The report, if true, was important.
According to a story posted at Examiner.com, and unhesitatingly picked up by Pravda and a slew of sketchy websites, scientists at SETI (the Search for Extraterrestrial Intelligence) have found three objects the size of Delaware entering the solar system. This flotilla of bright blue craft is apparently making a beeline to Earth. The report says you should expect it to make landfall in 2012 -- a year already fraught with menace.
Now let's face it: The discovery of a fleet of alien craft (what else could they be?) seemingly intent on an unauthorized visit to terra firma sounds vaguely worthy of mention on the nightly news. But the mainstream media has decided you aren't interested: The story has been published only in parts of the world you need shots to visit.
This is clearly a hoax, an assessment I wearily give to the many e-mail correspondents who have written me on the matter. Is it true, they anxiously ask, that Earth will be hosting alien house guests of uncertain temperament?
No. What's more, this hoax is low grade, easily unmasked by anyone wielding modest technical talents, or just a bit of journalistic fortitude. For example, the incoming objects were observed in the direction of the south celestial pole (and "beyond Pluto," if that helps you). But they were discovered, according to alleged SETI astrophysicist Craig Kasnov, with an instrument called HAARP -- the U.S. government's High Frequency Active Auroral Research Program. The HAARP antenna array is real, but it's in Alaska, a place from which it's said you can see Russia, but never the south celestial pole. So that's like espying Antarctica from a ship near Greenland.
If that doesn't move you, there's also the small point that HAARP is both unsuited for, and has never been used by, any SETI experiment. Oh, and SETI astrophysicist Craig Kasnov doesn't exist.
This small fantasy is more than an amusing curiosity, however. It's not the first time that internet stories have appeared suggesting that some SETI experiment has tuned in the aliens. And of course it won't be the last. But these tantalizing tales are more than a nuisance.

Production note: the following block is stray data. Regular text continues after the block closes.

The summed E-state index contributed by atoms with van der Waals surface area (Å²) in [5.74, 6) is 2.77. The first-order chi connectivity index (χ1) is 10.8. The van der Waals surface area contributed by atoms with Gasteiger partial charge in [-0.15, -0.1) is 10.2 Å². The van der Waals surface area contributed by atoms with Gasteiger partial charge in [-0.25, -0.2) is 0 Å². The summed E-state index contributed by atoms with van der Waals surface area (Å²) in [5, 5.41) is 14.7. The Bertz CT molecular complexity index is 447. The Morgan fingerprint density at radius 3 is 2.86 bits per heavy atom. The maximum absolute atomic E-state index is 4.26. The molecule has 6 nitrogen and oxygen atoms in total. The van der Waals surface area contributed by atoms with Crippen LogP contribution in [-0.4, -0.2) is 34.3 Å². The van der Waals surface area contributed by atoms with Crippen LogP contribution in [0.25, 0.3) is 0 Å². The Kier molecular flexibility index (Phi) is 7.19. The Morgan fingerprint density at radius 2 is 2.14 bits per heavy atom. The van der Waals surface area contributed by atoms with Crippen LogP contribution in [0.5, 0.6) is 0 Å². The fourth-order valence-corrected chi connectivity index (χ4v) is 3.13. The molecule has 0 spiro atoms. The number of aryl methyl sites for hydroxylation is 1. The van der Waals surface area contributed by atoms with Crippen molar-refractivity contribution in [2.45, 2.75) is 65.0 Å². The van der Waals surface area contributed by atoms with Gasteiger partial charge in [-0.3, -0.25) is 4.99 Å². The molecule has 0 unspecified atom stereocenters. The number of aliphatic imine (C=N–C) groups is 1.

Some of them are -- like the present story -- deliberate fictions, intended to amuse or confuse. Others are simple misunderstandings by reporters.
But either way, there's a certain amount of damage done by crying wolf. It serves to trivialize the SETI enterprise, and occasionally wastes telescope time as researchers try to follow up on a supposed detection. In addition, it might cause the gullible to dig bomb shelters, pile up their mashed potatoes at dinner, or simply spend a year living in fear.
In view of the fact that we will likely have many unwarranted claims of alien detection before the real deal arrives, there's been some effort to avoid misunderstandings. A small group of scientists, a subset of the International Academy of Astronautics' SETI Permanent Study Group (the only worldwide SETI organization), hope to establish a publicly accessible clearinghouse (read: "website") where experts can weigh in on the merits or otherwise of a report that aliens are on the air or in the neighborhood.
Sure, the conspiracy-minded might choose to dispute whatever the experts say, but after all, isn't expert opinion worth more than random sentiment? Frankly, a clearinghouse would be good to have and might save you the bother of working yourself into an unproductive lather the next time you hear that beings from another solar system are cruising ours -- or are making their presence known in some other way. It would be especially useful for the press, who must rapidly decide if a story has merit.
Meanwhile, you needn't worry about the blue meanies "beyond Pluto." These particular visitors are just another case in which the advertising was better than the product.